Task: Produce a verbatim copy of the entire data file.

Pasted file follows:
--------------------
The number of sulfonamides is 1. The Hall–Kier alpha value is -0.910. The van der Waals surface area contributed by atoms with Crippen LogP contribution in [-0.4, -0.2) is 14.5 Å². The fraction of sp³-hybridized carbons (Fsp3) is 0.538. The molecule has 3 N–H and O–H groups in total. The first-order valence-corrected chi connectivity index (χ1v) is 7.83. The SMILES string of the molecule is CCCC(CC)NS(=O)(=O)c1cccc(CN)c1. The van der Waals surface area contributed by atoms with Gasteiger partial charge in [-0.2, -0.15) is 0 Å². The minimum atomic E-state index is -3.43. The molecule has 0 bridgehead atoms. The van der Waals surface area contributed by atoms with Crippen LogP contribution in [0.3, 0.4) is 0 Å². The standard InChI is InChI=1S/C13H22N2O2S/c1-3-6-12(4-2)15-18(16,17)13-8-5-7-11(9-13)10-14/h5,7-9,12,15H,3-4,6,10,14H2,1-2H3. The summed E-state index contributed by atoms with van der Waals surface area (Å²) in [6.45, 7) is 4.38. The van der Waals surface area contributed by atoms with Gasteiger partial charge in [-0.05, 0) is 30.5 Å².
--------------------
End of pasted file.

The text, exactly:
The number of sulfonamides is 1. The Hall–Kier alpha value is -0.910. The van der Waals surface area contributed by atoms with Crippen LogP contribution in [-0.4, -0.2) is 14.5 Å². The fraction of sp³-hybridized carbons (Fsp3) is 0.538. The molecule has 3 N–H and O–H groups in total. The first-order valence-corrected chi connectivity index (χ1v) is 7.83. The SMILES string of the molecule is CCCC(CC)NS(=O)(=O)c1cccc(CN)c1. The van der Waals surface area contributed by atoms with Gasteiger partial charge in [-0.2, -0.15) is 0 Å². The minimum atomic E-state index is -3.43. The molecule has 0 bridgehead atoms. The van der Waals surface area contributed by atoms with Crippen LogP contribution in [0.3, 0.4) is 0 Å². The standard InChI is InChI=1S/C13H22N2O2S/c1-3-6-12(4-2)15-18(16,17)13-8-5-7-11(9-13)10-14/h5,7-9,12,15H,3-4,6,10,14H2,1-2H3. The summed E-state index contributed by atoms with van der Waals surface area (Å²) in [6.45, 7) is 4.38. The van der Waals surface area contributed by atoms with Gasteiger partial charge in [-0.05, 0) is 30.5 Å².